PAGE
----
The AMCE of the invention is highly active at alkaline pH and over a wide pH range, whereas other microbial acetyl carboxylesterases exhibit a bell-shaped pH-activity profile at generally lower-pHs. Thus the AMCE shows significant activity at pHs from 8 or below to 10 or above.
Example 1 hereinafter describes other features of the AMCE, but it is expected that it will be possible to vary some of these by changing the conditions of growth of the microorganism which produces it or by a higher degree of purification of the enzyme. Accordingly, it is preferred not to rely on such characteristics as the faster rate of reaction with 3-acetylmorphine than with 6-acetylmorphine or the rate of thermal deactivation, in the most general definition of the enzyme. Any one or more of them can be considered (as the context permits) as alternative ways of defining the enzyme, but they are best seen as one or more preferred, additional characteristics to one or more of those defined above.
The AMCE is obtainable from a bacterial strain isolated from nature. This strain is of the genus Rhodococcus, and is referred to herein simply as "Rhodococcus Hl". It has been deposited as a patent deposit under the Budapest Treaty on the International Recognition of Deposits of Microorganisms for the Purposes of Patent Procedure, on Mar. 7, 1989 at the National Collections of Industrial and Marine Bacteria (NCIMB), 23 St. Machar Drive, Aberdeen AB2 1RY, Scotland, under deposit number NCIMB 40120 This bacterium, together with mutants and variants which produce the AMCE of the invention, is part of the present invention. It can be produced by culturing such a bacterium on a source of carbon and nitrogen, the preferred carbon source comprising heroin, disrupting the cells, and recovering the enzyme from the disrupted cells. The organism will grow on glucose as sole carbon source, but produces lower AMCE activity in the cells.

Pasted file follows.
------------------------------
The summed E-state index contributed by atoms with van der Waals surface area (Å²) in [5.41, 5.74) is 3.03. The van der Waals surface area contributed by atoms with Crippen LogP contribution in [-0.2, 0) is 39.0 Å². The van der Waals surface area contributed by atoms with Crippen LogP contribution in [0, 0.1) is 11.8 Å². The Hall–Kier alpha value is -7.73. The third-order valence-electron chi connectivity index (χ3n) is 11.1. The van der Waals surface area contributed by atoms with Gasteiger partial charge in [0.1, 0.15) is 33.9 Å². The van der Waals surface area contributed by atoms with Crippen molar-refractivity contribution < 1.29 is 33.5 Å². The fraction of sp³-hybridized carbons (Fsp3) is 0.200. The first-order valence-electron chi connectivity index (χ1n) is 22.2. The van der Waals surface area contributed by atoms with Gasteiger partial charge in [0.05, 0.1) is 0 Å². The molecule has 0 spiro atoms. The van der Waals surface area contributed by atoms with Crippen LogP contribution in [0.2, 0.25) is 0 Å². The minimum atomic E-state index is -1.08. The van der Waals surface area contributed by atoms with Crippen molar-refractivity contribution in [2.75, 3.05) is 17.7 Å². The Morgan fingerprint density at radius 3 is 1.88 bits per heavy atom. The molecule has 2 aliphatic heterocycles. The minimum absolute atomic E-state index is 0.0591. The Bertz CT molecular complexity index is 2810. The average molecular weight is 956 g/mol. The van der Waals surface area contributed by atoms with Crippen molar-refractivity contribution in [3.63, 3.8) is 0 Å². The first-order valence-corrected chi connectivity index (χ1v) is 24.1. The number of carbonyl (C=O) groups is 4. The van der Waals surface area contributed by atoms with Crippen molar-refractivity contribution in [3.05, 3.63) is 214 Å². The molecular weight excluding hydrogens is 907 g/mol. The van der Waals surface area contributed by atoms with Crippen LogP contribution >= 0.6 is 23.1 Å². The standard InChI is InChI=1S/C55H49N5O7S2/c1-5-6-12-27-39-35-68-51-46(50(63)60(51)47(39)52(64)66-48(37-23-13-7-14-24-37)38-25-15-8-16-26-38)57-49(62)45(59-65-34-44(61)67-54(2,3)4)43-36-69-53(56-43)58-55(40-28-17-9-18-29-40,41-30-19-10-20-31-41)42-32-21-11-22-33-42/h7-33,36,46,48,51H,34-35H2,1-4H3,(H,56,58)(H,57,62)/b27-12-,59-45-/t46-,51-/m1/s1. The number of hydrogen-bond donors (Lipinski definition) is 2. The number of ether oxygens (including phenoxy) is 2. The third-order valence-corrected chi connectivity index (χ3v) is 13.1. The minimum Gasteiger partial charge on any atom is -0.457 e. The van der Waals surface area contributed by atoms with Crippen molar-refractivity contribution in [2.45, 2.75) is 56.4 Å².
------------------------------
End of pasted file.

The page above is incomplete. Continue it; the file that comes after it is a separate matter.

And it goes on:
In a second aspect, the invention provides a morphine dehydrogenase (MDH) enzyme. The MDH of the invention can be defined in several different ways, but is probably best defined by its partial amino acid sequence shown as SEQUENCE ID NO. 1 in the sequence listing section at the end of the description, immediately before the claims. The protein sequence databases PIR and DOOLITTLE were searched with a FASTP program and failed to reveal any significant sequence homology.
Alternatively or additionally the MDH of the invention can be characterised by any of the following properties. With the aid of a cofactor, notably NADP+, it oxidises morphine to morphinone. It oxidises codeine and ethylmorphine. It has no significant enzymatic activity on heroin or many other alkaloids of similar ring structure. Its molecular weight, measured in the same way as for the AMCE, is about 32,000 Daltons. The optimal activity of the enzyme is exhibited at a high pH, initially estimated to be about 10, but now fixed more precisely as at about 9.5, in glycine-sodium hydroxide buffer.
Examples 2 to 4 hereinafter describe other features of the MDH, but it is expected that it will be possible to vary some of those by changing the conditions of growth of the microorganism which produces it or by recombinant DNA technology, which can be used to produce the enzyme. Accordingly, it is preferred not to rely on such characteristics in the most general definition of the enzyme. Any one or more of them can be considered (as the context permits) as alternative parameters for use in defining the enzyme, particularly the isoelectric point of 4.2 (see Example 4), but they are best seen as one or more preferred, additional characteristics to one or more of those defined above.
The MDH is obtainable from a strain of the bacterium Pseudomonas putida isolated from nature, herein designated "MlO". A Budapest Treaty patent deposit of this bacterium has been made at the NCIMB, on Mar. 7, 1989, under the number NCIMB 40119. This bacterium, together with mutants and variants producing the MDH of the invention, are included in the present invention. The P. putida MlO converts heroin to morphine and morphine to morphinone, producing an acetyl carboxylesterase to carry out the first stage and the MDH to carry out the second stage. Since the P. putida MlO produces an acetyl carboxylesterase of very low activity, it is not of much interest for use in a heroin sensor. Rather, according to a very important and valuable feature of the invention the AMCE is coupled with the MDH for the detection of heroin, according to the reaction scheme: ##STR1##
For the first time it is possible to oxidise morphine or a 3-(lower alkyl) ether thereof, the lower alkyl group having 1 to 4 carbon atoms, enzymically, in the presence of the MDH and a cofactor such as described above. Preferably the oxidation is carried out in air and at 25° to 35° C. The reaction products, notably morphinone and codeinone, are useful as analgesics.